Walmart hasn't always made positive headlines, but they certainly are this fall.
In an effort to support and show appreciation for our nation's veterans, Walmart has introduced an advocacy campaign, called Greenlight A Vet. Greenlight A Vet asks Americans to change their everyday doorstep light bulbs to green bulbs to show support for veterans. Much like the yellow ribbons you used to see hanging from telephone poles and fastened to the back of cars, the hopes are that neighborhood streets will be lined with green light bulbs to serve as a visible sign of support. The color green was chosen because it represents hope and renewal and aims to "greenlight" vets forward as members of the community.
Walmart is spreading the word about the campaign through prime-time TV ads as well as on their YouTube channel and through social media, with the hashtag #greenlightavet.
The No. 1 Fortune 500 company is also doing its part to tell veteran's stories, hosting unique stories of different vets on their YouTube channel, which has more than 94,000 subscribers. The videos highlight the vet's journey home to the U.S. and how they're readjusting to everyday life and overcoming PTSD.
Because we're all data-driven people, you're probably wondering how Walmart is tracking the amount of green light bulbs illuminating around the country. While it's not possible for Walmart to keep track of every green light bulb purchased, the company is asking everyone who does participate in the campaign to head over to www.greenlightavet.com and click a green button to show support.
As you can see from the live screenshot I took, more than 515,000 people have already supported the cause, and the total number of clicks will be displayed during the New York Veterans Day Parade in Times Square on Wednesday, November 11.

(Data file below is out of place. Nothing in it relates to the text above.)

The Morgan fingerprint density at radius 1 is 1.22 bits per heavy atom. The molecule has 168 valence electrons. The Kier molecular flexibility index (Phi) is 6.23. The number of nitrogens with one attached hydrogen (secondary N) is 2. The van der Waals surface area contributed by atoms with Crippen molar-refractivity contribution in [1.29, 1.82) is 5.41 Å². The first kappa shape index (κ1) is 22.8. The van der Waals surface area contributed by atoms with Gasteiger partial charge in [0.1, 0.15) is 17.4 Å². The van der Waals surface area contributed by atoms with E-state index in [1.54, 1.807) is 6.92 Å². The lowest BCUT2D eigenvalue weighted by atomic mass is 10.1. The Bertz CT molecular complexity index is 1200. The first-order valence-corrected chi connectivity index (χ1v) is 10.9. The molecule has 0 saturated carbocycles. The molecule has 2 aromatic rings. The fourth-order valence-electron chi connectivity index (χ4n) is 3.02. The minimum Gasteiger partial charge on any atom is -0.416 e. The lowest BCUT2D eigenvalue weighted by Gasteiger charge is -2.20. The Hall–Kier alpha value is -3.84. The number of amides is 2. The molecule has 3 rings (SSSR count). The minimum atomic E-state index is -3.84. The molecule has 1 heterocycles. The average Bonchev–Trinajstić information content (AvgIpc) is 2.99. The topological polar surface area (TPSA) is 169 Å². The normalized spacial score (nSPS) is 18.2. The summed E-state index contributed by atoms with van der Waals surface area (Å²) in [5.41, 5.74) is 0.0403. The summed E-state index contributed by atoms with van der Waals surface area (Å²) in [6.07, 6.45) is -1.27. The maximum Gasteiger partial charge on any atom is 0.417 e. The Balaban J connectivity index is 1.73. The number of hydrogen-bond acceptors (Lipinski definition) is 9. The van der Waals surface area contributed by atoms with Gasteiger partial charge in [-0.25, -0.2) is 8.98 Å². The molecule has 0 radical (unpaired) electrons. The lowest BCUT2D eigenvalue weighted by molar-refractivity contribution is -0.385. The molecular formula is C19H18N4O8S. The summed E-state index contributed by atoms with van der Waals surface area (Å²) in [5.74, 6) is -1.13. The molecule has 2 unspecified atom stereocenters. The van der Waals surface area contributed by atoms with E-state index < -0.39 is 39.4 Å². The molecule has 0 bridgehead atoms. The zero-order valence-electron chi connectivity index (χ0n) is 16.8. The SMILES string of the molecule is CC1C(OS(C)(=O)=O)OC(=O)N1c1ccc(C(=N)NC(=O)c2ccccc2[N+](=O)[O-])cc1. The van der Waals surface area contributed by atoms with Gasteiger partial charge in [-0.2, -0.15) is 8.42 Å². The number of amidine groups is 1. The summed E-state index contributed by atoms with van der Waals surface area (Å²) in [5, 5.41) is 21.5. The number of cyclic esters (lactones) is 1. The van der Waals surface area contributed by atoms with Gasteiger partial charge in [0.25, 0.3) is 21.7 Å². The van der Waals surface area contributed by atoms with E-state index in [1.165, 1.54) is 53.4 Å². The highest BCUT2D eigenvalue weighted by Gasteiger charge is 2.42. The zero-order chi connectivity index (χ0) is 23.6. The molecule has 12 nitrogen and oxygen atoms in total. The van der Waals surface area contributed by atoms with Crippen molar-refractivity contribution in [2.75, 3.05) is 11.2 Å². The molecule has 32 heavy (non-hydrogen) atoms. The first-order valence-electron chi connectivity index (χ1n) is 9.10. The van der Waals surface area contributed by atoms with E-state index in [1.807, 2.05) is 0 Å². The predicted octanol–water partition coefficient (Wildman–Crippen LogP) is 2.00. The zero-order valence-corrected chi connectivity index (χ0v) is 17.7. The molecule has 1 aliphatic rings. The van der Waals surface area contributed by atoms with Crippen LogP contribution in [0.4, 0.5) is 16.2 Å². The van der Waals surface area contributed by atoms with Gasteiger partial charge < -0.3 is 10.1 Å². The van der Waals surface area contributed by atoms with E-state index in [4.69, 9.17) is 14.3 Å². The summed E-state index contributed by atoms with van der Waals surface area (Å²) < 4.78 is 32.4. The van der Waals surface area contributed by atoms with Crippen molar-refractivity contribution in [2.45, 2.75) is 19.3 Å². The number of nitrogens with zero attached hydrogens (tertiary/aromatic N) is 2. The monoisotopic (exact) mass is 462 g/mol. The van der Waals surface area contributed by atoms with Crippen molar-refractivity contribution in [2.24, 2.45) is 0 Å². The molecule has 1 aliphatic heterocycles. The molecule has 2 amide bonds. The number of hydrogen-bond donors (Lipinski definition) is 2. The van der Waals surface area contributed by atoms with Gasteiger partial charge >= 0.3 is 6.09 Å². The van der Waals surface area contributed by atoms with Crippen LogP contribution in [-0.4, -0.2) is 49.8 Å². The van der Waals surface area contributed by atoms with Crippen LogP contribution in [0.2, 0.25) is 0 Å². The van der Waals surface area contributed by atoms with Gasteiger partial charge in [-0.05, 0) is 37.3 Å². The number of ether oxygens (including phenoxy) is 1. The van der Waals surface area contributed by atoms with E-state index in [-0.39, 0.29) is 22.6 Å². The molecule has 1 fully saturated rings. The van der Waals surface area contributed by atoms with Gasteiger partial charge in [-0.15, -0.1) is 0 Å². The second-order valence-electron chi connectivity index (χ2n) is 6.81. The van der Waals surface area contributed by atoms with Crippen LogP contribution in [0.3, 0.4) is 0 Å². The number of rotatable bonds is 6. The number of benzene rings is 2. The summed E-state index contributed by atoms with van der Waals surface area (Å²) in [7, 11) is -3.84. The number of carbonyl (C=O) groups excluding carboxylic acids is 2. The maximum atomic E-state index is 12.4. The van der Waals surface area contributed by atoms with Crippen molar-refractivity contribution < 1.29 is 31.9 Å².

The Greenlight campaign ties into Walmart's larger effort, the Veterans Welcome Home Commitment. Launched on Memorial Day 2013, Walmart has hired more than 100,000 veterans, promoting 9,000 of them, and has a goal of hiring a total of 250,000 vets by 2020. Additionally, Walmart has also given $20 million-and pledged an another $20 million-to programs that help to train and support veterans. Some of those programs include the Institute for Veterans and Military Families at Syracuse University, Swords to Plowshares and the American GI Forum National Veterans Outreach Program.
Maybe you haven't always agreed with Walmart's business policies and activities, but it's hard not to get behind this movement. Whether or not you participate in the greenlight campaign, be sure to thank a veteran for their service this week.
Thumbnail image via Shutterstock